Continung that work with the beneficent gains and researches and discoveries that have occurred since then as well. Assimilating and incorporating them into our respective views.
> Then how far has the Society succeeded as regards the third object, viz, the exploration of the hidden mysteries of nature and the psychical powers latent in man? The success in this direction is indicated by the number of students devoting themselves to self development.
Yes. Self development or IOW, from the Jungian perspective: ego's individuation, from the Buddhist's: realizing anatman, arnica and dukkha as ther basis for generating compassionate intent and developing skill in means to express and communicate it in the field of action.
> The general metaphysical teaching of the Theosophical Society is that in the realm of relativity knowledge is a growth, that there are latent powers in man applicable to hyper-physical and spiritual planes.
Love the acknowledgement given to the "realm of relativity" (+ . - ) or dualism, as well as the implication of knowledge and a companionate unknowingness as a potential for growth and development. This is again a mention of the relation of consciousness to the unconscious, IMO, as is the phrase "latent powers" in man and the implication of hidden or unseen, unknown and as yet unexperienced "planes".
> One finds these ideas inherent in the Indian mind - in the blood, so to speak. Whether the object of admiration be a Buddhist Arhat or Brahmin Rishi, he is one who has risen to heights in Spiritual Science by the force of his will, and Indians will tell you plainly enough that the reason why there are no Rishis visible to the ordinary world today is that the world is in a state of spiritual darkness. "This is Kali Yug", they say, "the age of Iron".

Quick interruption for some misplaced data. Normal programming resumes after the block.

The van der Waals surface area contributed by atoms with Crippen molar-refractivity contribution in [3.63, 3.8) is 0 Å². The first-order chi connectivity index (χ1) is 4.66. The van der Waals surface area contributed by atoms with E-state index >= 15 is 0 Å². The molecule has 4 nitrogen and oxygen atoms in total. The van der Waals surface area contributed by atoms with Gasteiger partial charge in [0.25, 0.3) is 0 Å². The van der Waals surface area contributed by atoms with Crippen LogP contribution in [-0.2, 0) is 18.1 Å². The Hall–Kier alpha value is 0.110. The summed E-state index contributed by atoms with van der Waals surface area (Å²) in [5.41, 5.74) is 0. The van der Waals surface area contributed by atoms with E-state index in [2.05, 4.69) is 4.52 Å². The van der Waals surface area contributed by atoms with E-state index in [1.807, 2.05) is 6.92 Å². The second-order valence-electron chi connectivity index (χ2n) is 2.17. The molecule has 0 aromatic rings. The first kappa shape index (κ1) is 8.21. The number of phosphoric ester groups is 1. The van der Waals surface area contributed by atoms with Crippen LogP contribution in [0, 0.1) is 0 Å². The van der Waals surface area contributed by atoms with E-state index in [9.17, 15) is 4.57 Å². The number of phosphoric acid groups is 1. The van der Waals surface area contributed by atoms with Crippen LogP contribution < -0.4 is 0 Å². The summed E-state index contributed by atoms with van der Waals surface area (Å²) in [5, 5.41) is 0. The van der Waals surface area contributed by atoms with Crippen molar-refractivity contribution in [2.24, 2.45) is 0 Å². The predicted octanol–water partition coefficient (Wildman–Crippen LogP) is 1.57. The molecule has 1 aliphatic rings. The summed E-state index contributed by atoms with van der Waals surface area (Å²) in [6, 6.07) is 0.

Here is the admission of the relative state of cultural difference at the time, East to West. Campbell talks a lot about this too and it is a key to understanding much, IMO.
> "We leave each man to exercise his own judgment and manage his affairs as he thinks fit. Every man is the maker of his own Karma and the Master of his own destiny. Every human being has his own trials to get through and his own difficulties to grapple with in this world; and these very trials and difficulties assist his self development by calling his energies into action, and ultimately determine the course of his higher evolution.
To me this sums up as : Independent action vis a vis hirerarchy. We need our men to be men and our women to be women.Part play their roles but also function in harmony with and to the general health and well being (happiness) of the humanitarian whole.
> I am not prepared to say that Blavatsky's life is a blameless one. I am not convinced that all the phenomena ascribed to the Adepts were performed by them. I believe that some of them had a much humbler origin, but however much on certain occasions Blavatsky may have given herself over to deception, it must be borne in mind she was the best instrument for genuine phenomena available in the circumstances.
Noted without comment.
> Arriving in Freiburg in the early part of August 1885, I settled down to write an account of my life. . . .
Interesting life. Must have been an extraordinary trip to take.
> . . . When in India I was informed that Koot Hoomi was known among the Initiates as "The Door" of Buddha. I am now satisfied that to the Transcendental Temple every known religion has its "Door."
AUM AVALOKITESVARA HHUM
> For my part I may say I prefer to enter by the Christian "Door". My training thoughts and feelings all tend towards Esoteric Christianity. I was shocked when in India to find how neglected were the inner truths of this religion. Blavatsky and Olcott did not known them; for Christianity of any sort was only talked of with a scoff and jeer. This leads me to the reflection that the Theosophical Society is essentially an Oriental movement.
Interesting again.Maybe that's a clue to why Besant and Leadbeater later emphasized Christian esotericism so much. Greatfuly, we also now have the comparative work of Campbell and Jung to join these Western mythos together with those of he East.
> I have passed through various phases of Thought in my search after Truth, and for three weary years have been fighting `the Shadow.' I have knocked at "The Door."
Jung would probably have smiled hearing that.
Mauri, I also couldn't help noticing Daniels colophon when he posted:
"...Contrast alone can enable us to appreciate things at
their right value; and unless a judge compares notes and
hears both sides he can hardly come to a correct decision."
H.P. Blavatsky. The Theosophist, July, 1881, p. 2
This is, IMO, relevant to your use and practice with the x/X vajra as a tool of discrimination, differentiation.
Thanks for sharing this letter, Daniel.